So I plugged the center with some waste yarn and shoved the cake into the toe of a nylon stocking. That went in the washer with a couple different loads of clothes, then into the dryer on high heat. When I took it out of the stocking, I expected a pin cushion. Instead, the plugs dropped out and the yarn pulls beautifully from the center. Only the outer layer is slightly felted. Inside, there’s enough to knit a kid-size hat, which I’ll donate to a local charity. If I were a kid, I’d want purple instead of gray.

In every community, there’s a need for volunteers. Or for makers who donate their work to those in need. Or those who donate their work to raise funds for good causes. When it keeps leftovers out of the waste stream, that’s even better.

There are many ways for us to put our talents to work for the good of others, and much joy and inspiration that come from connecting with others. So I’d love to hear: What do you make for community or charity?

New Life For Leftovers

When people know you do things with fabric or yarn, they become very generous with their leftovers. Sometimes there’s gold in other people’s passalongs and the stuff you haul home yourself from thrift stores and garage sales. And sometimes you wind up with stuff that’s too good to pass on but not quite right for anything you do. That’s why for The Gathering at Sievers this weekend I’m doing a demonstration called New Life For Leftovers.

Overdyed garage sale yarns.

These are some yarns I picked up at the garage sale at The Gathering in 2012 and and overdyed to give them the tonal quality I like in most projects.

Creative challenge from leftover fabric.

This beast is from one of my favorite creativity challenges — creating a 3-dimensional object from the odd shapes of fabric left over from cutting a garment.

Kool-Aid dye on wool.

On Saturday I’ll demonstrate fiber reactive dyes on cotton. For wool and silk leftovers I’ll show what I consider “gateway dyes” for getting people hooked on dyeing — tea and Kool-Aid.

Lime Kool-Aid on recycled wool.

That’s lemon-lime Kool-Aid on the leg of a pair of formerly white wool trousers my mom gave me, and a small lavender sachet made from the fabric.

Table mat woven on a potholder loom using overdyed recycled wool yarn.

At The Gathering, I always try to include things that people can see themselves doing with kids. Or kids with years of experience. Or anyone who enjoys quick, easy hacks that transform odds and ends of yarns and fabrics into materials they will enjoy using.

Sievers 2012 Gathering fiber art garage sale.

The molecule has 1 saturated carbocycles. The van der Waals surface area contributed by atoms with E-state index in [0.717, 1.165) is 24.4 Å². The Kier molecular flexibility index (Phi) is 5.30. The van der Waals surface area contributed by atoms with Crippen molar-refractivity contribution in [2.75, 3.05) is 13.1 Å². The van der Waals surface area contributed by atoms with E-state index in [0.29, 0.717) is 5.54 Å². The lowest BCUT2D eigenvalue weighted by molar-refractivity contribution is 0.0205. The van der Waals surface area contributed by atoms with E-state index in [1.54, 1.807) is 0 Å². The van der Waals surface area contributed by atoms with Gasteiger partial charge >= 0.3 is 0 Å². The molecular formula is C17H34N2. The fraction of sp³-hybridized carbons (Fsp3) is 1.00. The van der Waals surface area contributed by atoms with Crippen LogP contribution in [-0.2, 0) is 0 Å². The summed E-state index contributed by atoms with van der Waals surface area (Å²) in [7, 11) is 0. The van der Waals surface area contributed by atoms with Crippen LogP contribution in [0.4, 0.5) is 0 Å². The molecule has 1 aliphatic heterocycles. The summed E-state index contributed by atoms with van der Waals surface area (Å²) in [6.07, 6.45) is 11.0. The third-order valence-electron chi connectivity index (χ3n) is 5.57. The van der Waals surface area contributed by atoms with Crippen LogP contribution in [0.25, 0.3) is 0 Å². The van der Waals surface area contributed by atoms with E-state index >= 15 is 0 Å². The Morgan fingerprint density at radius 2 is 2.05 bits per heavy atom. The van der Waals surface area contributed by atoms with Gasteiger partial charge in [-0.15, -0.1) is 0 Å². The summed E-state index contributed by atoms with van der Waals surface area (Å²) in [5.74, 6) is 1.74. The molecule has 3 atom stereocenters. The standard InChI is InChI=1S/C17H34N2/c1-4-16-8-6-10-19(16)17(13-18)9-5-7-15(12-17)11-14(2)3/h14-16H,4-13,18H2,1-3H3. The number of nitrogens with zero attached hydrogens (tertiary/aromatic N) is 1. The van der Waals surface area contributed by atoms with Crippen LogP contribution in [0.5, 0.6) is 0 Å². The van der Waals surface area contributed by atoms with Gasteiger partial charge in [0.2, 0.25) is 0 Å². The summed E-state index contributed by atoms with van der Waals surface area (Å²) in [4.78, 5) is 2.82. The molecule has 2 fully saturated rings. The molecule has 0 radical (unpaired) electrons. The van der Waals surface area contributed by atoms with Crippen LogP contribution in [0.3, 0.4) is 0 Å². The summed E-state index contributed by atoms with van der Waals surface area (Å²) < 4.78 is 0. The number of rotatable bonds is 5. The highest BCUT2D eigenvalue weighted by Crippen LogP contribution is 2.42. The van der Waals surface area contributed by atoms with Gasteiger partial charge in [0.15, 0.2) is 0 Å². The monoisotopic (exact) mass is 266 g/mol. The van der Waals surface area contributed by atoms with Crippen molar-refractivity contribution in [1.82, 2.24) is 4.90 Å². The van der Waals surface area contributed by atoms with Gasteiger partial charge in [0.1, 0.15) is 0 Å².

They might even use them to give new life to some of their Sievers garage sale treasures. This year, proceeds from the Sievers garage sale will be shared with the Friends of Plum and Pilot Islands and the Washington Island Art and Nature Center. You can always feel good about buying at this garage sale!

My car is packed with demo supplies, and my own donations for the garage sale. By making a bit of room on my bookshelves, I can justify buying the books others donate, right?

Hope to see you at The Gathering!

Local Color Workshop Reflections

Twenty years ago, I went to Sievers for the first time as a student, and it truly changed my life. Friendships formed there are still so important to me. I always hope a little of that magic rubs off in the classes I teach. And I think it might have in the Local Color class last week. Every member of the class was a delight, and it was a lovely, collaborative group. Every time I turned around, I saw a different combination of people discussing ideas, helping, and encouraging each other.

Sievers Local Color 2014 class photo by Carolyn Foss.

The class worked hard to cover a lot of material — from sunprinting with transparent fabric paints…

Sunprinting with transparent fabric paints.

to natural dye contact prints…

Gathering natural dye materials.

to digital imaging and thermofax screen printing.

Thermofax screens printed from photo taken by student.

We managed to fit in some other local color, as well, including the ice cream stand at Jackson Harbor…

Ice cream break.

and a Washington Island fish boil.

Fish boil at KK.

One of my favorite parts of the class is the photo scavenger hunt students do on the Sievers campus.

Photo scavenger hunt in the Local Color class at Sievers.

Each student gets a slip of paper with two prompts — things like “a wavy line” and “a rough texture”.

Photo scavenger hunt at Sievers Local Color class.

They fan out across the campus and start to see things they’ve maybe overlooked before.

Seeing from different perspectives.

Altogether, the class is designed as an exercise in observation and seeing from different perspectives.

Queen Anne's lace.

It was a special treat to share my sister-in-law’s first Sievers class experience, and first trip to Washington Island.

Ferry ride to Washington Island.

It’s always good to get home after a trip like this and mull over ideas and inspirations. I had some stitching to finish for an exhibition, so had plenty of time for rumination. And what I kept coming back to was how strong and long-lasting the energy is from a class like this.

Stone fence on Washington Island.

That’s truly something to build on.

Sievers Local Color Day 5

Before my Local Color class began on Friday, I drove over to The Ridges, a nature preserve at Jackson Harbor.

The Ridges at Jackson Harbor on Washington Island.

It looked like it was going to be a lovely morning, and The Ridges is one of my favorite places to start the day.

Tea at The Ridges on Washington Island.

After a walk, some photos, and a cup of tea, I headed back to Sievers for the last day of the class.

Natural dye scarves in the Local Color class at Sievers.We had another lovely day in the studio…

Local Color class at Sievers.

wrapping up project…

Finishing touches on Local Color project at Sievers.

and adding finishing touches.